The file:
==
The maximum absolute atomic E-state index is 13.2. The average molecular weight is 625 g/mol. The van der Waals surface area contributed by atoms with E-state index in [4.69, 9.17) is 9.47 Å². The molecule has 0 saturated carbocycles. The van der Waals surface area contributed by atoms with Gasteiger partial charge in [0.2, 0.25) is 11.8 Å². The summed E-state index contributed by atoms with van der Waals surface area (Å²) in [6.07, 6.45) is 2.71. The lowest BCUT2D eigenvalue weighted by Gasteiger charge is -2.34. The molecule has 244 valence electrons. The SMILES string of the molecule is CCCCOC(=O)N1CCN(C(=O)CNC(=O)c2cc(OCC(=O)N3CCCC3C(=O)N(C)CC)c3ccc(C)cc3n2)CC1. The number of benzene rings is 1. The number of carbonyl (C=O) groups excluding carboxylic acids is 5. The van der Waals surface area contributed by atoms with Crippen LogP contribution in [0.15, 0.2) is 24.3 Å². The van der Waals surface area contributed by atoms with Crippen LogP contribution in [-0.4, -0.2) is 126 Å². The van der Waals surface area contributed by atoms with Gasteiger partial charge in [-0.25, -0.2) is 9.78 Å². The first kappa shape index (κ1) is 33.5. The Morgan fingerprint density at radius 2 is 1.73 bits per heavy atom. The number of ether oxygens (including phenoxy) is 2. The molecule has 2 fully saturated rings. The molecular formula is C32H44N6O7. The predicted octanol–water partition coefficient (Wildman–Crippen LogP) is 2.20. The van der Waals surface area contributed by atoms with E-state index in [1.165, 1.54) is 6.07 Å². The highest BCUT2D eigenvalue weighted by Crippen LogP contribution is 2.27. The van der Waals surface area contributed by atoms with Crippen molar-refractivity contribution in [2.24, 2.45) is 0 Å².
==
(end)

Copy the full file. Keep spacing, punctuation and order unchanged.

The maximum absolute atomic E-state index is 13.2. The average molecular weight is 625 g/mol. The van der Waals surface area contributed by atoms with E-state index in [4.69, 9.17) is 9.47 Å². The molecule has 0 saturated carbocycles. The van der Waals surface area contributed by atoms with Gasteiger partial charge in [0.2, 0.25) is 11.8 Å². The summed E-state index contributed by atoms with van der Waals surface area (Å²) in [6.07, 6.45) is 2.71. The lowest BCUT2D eigenvalue weighted by Gasteiger charge is -2.34. The molecule has 244 valence electrons. The SMILES string of the molecule is CCCCOC(=O)N1CCN(C(=O)CNC(=O)c2cc(OCC(=O)N3CCCC3C(=O)N(C)CC)c3ccc(C)cc3n2)CC1. The number of benzene rings is 1. The number of carbonyl (C=O) groups excluding carboxylic acids is 5. The van der Waals surface area contributed by atoms with Crippen LogP contribution in [0.15, 0.2) is 24.3 Å². The van der Waals surface area contributed by atoms with Crippen LogP contribution in [-0.4, -0.2) is 126 Å². The van der Waals surface area contributed by atoms with Gasteiger partial charge in [-0.25, -0.2) is 9.78 Å². The first kappa shape index (κ1) is 33.5. The Morgan fingerprint density at radius 2 is 1.73 bits per heavy atom. The number of ether oxygens (including phenoxy) is 2. The molecule has 2 fully saturated rings. The molecular formula is C32H44N6O7. The predicted octanol–water partition coefficient (Wildman–Crippen LogP) is 2.20. The van der Waals surface area contributed by atoms with E-state index in [1.165, 1.54) is 6.07 Å². The highest BCUT2D eigenvalue weighted by Crippen LogP contribution is 2.27. The van der Waals surface area contributed by atoms with Crippen molar-refractivity contribution in [2.24, 2.45) is 0 Å².